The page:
There are many farmers and landowners who are struggling since the slide in milk and beef prices, writes Aodh McGrath, financial planner, Welby Associates.
In this case study we show how farmland can be purchased via a SIPP to release cash to a business.
Like many farmers, John has struggled to cope with the rising costs of livestock, and increasing prices for cereal.
They need a cash injection to their business but understand they can’t access pension funds until age 55. John’s family has been farming for generations and he wants to eventually hand over the farm to his son. His wife, Mary, has been working for many years on the farm helping John.
John and Mary are 45 and now they have an appointment to meet with Welby Associates to consider their options.
The SIPP option
Having conducted a full review of their circumstances and discussing different possibilities, a particular option appealed to John – a self-invested personal pension (SIPP). The adviser outlined the potential benefits of using a SIPP to purchase his own farmland. He explained it was possible to release some cash back – this appealed to John and Mary.
The adviser showed John that by consolidating his existing personal pension policies, totalling around £150,000, into a SIPP he could take greater control over his pension and retirement.
During Mary’s years at work, she was pleased to find that during her years at work she had managed to accrue a £100,000 pension fund. Their adviser explained that between them they could purchase some of their farmland through a connected party transaction.
It was noted that the farmland and the associated commercial buildings could be purchased by the SIPP, but the family home and garden could not, and neither could any of the livestock or crops.
John asked about his farm machinery, but it was explained that it would not be feasible to invest in this, as it would incur significant tax charges on the SIPP.
Their adviser explained how the connected party transaction could work: he outlined how John and Mary could transfer their existing pension funds into SIPPs and then sell part of their farmland to these SIPPs at market value.
He recommends that John invest £100,000 of his SIPP into the property, and Mary £75,000. The rest of their pots could be invested elsewhere to ensure a more diversified portfolio.
The sale proceeds received from the SIPPs to John and Mary would increase the cash flow of the business to tide them over, allow them to invest in more machinery and other assets if required and help increase efficiencies on the farm.
The transaction would be classed as a disposal for capital gains tax (CGT) purposes and stamp duty land tax would be payable by the SIPPs on the purchase price.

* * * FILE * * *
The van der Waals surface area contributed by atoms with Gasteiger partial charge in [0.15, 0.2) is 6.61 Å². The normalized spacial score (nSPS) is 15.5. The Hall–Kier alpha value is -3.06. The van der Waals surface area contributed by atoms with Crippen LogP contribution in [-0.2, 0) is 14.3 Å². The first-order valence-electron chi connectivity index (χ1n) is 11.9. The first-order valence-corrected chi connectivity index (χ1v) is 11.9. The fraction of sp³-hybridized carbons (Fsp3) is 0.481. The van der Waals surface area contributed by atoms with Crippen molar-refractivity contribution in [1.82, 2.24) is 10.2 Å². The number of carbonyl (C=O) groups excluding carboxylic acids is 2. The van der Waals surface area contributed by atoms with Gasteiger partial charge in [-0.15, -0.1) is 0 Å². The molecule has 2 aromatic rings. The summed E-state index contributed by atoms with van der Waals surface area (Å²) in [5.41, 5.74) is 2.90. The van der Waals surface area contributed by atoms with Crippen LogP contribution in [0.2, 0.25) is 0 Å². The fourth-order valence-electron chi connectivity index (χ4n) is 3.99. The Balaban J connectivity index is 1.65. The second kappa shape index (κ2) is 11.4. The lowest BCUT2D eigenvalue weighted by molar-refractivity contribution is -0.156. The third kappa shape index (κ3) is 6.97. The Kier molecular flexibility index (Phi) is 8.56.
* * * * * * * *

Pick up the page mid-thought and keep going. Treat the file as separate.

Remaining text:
John and Mary would enter a tenancy agreement with the SIPP provider and would have to pay a market rent for the land. The rent paid by the couple would be a tax deductible expense of their business and would also be received by the SIPP, free of any tax.
As the couple are nearing retirement, their adviser also discusses a clear succession plan for if one of them wanted to take their SIPP benefits at a different time to the other. They are both happy with this. They both like the idea that ultimately the land can be passed via their SIPP to their children under the new pension freedom rules.
The adviser showed both John and Mary how their financial positions would change purchasing the farmland using SIPPs.
John and Mary both had various pension funds with a number of providers, totalling £250,000.
John and Mary both have SIPPs, which now own farmland with a total value of £175,000. £75,000 cash, less any CGT, has been released to them.
They pay an agreed market rent to the SIPPs for the land they farm.
Like most assets that may make up a pension fund, the value of commercial property can fall as well as rise.
Consideration should be given to the costs of both the SIPPs and the associated charges for them to acquire and manage the property. Fees are generally payable from the SIPP funds and are split proportionately between investors.
Commercial property is considered to be potentially illiquid. Unlike most traded assets it can take time to sell part or all of the asset.
A good, robust succession plan drawn up at the outset can be effective in managing this situation, especially when the property owners are connected – they are either family or have a common interest in the investment.
If the investor is also the tenant, there is still liability for them to continue to pay rent even if experiencing financial difficulty.
The SIPP provider is obliged to chase tenants for rent even if they are the SIPP investor or a person or company connected to the investor.
When the investor chooses to take benefits, this may be at an inopportune moment in terms of value of the asset and that the value of the property/land is generally a matter of a valuer’s opinion rather than fact.
Where a property is owned on behalf of more than one investor, all investors will sign up to a group investment agreement. This sets out what will happen if an investor wishes to sell their share. A sale can take time and could affect when benefits are actually able to be taken.
If the property represents the main asset of the SIPP it would leave its investment holdings poorly diversified.
When selling part or all of a property to a SIPP provider the property is then under ownership of the provider.
Aodh can be contacted on 028 92622910.